Since acetylcholine has such great importance in the body it is not surprising that attempts have been made to use it in therapeutics. But a substance with such a huge variety of effects and so rapidly destroyed in the body is unlikely to be useful when given systemically, as its history in psychiatry illustrates.
Acetylcholine was first injected intravenously as a therapeutic convulsant in 1939, in the justified expectation that the fits would be less liable to cause fractures than those following therapeutic leptazol convulsions. Recovery rates of up to 80% were claimed in various psychotic conditions. Enthusiasm began to wane however when it was shown that the fits were due to anoxia resulting from cardiac arrest and not to pharmacological effects on the brain.1
The following description is illustrative:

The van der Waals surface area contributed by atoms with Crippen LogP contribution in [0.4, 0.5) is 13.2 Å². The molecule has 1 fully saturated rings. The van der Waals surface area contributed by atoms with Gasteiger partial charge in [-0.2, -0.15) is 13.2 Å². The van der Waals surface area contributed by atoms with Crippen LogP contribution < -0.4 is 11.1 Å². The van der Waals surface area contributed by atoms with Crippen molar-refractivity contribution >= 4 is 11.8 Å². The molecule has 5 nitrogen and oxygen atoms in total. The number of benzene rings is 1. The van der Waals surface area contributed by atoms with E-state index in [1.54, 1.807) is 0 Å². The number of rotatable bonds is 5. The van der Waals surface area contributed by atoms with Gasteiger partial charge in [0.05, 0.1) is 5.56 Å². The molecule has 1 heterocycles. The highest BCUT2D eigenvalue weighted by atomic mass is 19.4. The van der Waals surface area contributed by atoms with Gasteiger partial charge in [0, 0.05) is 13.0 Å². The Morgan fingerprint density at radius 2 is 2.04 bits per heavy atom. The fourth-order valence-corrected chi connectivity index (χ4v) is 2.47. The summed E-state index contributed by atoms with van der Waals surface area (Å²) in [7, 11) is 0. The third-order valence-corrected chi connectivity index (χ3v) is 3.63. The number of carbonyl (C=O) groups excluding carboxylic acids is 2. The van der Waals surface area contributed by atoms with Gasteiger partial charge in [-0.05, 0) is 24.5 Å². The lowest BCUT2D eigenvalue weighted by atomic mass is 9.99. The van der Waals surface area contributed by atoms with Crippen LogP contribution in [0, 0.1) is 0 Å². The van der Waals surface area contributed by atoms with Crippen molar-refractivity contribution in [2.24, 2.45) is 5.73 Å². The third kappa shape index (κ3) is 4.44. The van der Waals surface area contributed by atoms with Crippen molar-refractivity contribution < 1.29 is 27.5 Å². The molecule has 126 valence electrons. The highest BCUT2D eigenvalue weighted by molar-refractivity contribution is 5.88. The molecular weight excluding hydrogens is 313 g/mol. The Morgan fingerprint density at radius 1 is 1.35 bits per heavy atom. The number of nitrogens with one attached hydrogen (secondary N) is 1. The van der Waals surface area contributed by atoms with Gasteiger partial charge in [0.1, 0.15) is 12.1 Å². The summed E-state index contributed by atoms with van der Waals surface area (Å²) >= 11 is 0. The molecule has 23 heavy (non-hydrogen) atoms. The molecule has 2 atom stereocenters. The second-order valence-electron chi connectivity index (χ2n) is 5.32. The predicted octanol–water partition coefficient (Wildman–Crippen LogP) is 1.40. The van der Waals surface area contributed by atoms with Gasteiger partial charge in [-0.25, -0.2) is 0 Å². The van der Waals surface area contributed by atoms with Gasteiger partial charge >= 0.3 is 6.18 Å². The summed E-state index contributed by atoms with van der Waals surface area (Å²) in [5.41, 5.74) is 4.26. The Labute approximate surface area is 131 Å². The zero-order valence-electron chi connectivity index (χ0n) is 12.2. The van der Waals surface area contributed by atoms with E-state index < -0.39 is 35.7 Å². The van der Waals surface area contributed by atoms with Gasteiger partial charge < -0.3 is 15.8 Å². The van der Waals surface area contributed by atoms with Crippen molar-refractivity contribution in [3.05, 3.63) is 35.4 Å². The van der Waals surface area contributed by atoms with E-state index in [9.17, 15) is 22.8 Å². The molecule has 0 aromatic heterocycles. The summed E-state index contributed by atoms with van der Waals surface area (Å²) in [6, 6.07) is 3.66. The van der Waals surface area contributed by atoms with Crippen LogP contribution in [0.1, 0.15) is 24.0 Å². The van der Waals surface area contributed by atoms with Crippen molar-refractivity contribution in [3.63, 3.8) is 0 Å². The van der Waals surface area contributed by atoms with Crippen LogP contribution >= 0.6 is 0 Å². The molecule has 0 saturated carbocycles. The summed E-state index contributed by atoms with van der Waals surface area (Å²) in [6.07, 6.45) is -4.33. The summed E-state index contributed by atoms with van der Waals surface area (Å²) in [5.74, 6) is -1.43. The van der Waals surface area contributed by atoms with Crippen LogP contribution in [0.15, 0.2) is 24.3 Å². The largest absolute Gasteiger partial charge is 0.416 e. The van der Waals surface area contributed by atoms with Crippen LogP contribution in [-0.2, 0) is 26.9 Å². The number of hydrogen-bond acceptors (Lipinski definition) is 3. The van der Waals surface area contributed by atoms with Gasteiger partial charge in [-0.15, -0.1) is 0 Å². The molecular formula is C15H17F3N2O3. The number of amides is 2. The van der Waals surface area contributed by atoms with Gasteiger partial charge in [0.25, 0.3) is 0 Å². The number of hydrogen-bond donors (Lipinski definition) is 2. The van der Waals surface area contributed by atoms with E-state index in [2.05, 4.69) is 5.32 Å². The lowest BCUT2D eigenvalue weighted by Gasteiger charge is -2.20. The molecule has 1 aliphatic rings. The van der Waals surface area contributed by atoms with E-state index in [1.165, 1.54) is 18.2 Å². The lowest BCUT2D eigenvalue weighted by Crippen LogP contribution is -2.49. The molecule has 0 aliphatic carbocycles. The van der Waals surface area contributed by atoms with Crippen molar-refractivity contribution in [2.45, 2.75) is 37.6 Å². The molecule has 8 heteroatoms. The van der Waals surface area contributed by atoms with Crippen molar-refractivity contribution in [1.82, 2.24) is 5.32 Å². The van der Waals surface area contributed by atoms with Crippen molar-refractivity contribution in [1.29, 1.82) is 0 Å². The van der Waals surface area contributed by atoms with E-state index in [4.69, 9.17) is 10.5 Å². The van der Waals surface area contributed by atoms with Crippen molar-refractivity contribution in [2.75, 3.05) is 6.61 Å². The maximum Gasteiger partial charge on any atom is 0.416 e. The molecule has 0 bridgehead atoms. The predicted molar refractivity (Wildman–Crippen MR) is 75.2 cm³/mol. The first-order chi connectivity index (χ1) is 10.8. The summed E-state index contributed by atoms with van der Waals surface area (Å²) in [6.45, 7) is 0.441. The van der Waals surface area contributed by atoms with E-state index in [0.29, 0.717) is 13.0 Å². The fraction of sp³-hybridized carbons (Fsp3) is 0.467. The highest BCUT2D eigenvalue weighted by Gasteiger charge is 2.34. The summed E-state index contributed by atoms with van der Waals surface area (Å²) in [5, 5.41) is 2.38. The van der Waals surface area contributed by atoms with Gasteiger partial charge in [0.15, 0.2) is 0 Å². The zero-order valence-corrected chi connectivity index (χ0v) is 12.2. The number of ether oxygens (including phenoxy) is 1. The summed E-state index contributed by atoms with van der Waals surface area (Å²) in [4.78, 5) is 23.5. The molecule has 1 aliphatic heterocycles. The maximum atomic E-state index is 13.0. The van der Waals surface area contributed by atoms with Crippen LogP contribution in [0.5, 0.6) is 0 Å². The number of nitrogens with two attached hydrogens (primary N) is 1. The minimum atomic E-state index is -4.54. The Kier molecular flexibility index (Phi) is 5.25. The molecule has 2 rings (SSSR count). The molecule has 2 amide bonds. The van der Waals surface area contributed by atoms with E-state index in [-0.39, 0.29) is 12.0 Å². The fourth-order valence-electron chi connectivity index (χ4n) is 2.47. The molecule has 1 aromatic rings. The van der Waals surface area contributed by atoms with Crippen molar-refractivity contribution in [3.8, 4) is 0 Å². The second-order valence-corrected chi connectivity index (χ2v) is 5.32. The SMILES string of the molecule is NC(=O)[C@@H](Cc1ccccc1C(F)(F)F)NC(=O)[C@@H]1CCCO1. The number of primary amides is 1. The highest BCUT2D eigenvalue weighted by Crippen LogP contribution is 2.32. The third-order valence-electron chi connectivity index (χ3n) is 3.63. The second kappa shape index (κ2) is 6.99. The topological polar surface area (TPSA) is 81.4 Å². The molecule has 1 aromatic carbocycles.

A few seconds after the injection (which was given as rapidly as possible, to avoid total destruction in the blood) the patient sat up 'with knees drawn up to the chest, the arms flexed and the head bent forward. There were repeated violent coughs, sometimes with flushing. Forced swallowing and loud peristaltic rumblings could be heard'. Respiration was laboured and irregular. 'The coughing abated as the patient sank back in the bed. Forty seconds after the injection the radial and apical pulse were zero and the patient became comatose.' The pupils dilated, and deep reflexes were hyperactive. In 45 seconds the patient went into opisthotonos with brief apnoea. Lachrymation, sweating and borborygmi were prominent. The deep reflexes became diminished. The patient then relaxed and 'lay quietly in bed — cold moist and gray. In about 90 seconds, flushing of the face marked the return of the pulse'. The respiratory rate rose and consciousness returned in about 125 seconds. The patients sometimes micturated but did not defaecate. They 'tended to lie quietly in bed after the treatment'. 'Most of the patients were reluctant to be retreated'.2
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